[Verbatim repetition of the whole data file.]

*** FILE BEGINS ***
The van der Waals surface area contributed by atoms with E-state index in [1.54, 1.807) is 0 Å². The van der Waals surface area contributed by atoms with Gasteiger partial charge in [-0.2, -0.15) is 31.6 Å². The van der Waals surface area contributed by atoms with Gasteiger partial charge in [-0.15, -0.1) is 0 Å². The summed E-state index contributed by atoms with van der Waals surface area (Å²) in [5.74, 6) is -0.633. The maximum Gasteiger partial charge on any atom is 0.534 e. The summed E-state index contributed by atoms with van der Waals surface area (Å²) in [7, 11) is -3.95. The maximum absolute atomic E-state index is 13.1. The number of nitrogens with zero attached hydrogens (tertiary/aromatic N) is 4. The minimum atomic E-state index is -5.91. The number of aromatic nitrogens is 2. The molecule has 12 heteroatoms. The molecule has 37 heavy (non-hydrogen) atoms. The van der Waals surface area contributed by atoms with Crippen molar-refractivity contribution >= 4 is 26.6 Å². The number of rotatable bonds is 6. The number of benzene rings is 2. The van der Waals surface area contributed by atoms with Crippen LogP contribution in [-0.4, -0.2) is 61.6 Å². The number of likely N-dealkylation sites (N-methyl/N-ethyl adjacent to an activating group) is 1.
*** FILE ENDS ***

The van der Waals surface area contributed by atoms with E-state index in [1.54, 1.807) is 0 Å². The van der Waals surface area contributed by atoms with Gasteiger partial charge in [-0.2, -0.15) is 31.6 Å². The van der Waals surface area contributed by atoms with Gasteiger partial charge in [-0.15, -0.1) is 0 Å². The summed E-state index contributed by atoms with van der Waals surface area (Å²) in [5.74, 6) is -0.633. The maximum Gasteiger partial charge on any atom is 0.534 e. The summed E-state index contributed by atoms with van der Waals surface area (Å²) in [7, 11) is -3.95. The maximum absolute atomic E-state index is 13.1. The number of nitrogens with zero attached hydrogens (tertiary/aromatic N) is 4. The minimum atomic E-state index is -5.91. The number of aromatic nitrogens is 2. The molecule has 12 heteroatoms. The molecule has 37 heavy (non-hydrogen) atoms. The van der Waals surface area contributed by atoms with Crippen molar-refractivity contribution >= 4 is 26.6 Å². The number of rotatable bonds is 6. The number of benzene rings is 2. The van der Waals surface area contributed by atoms with Crippen LogP contribution in [-0.4, -0.2) is 61.6 Å². The number of likely N-dealkylation sites (N-methyl/N-ethyl adjacent to an activating group) is 1.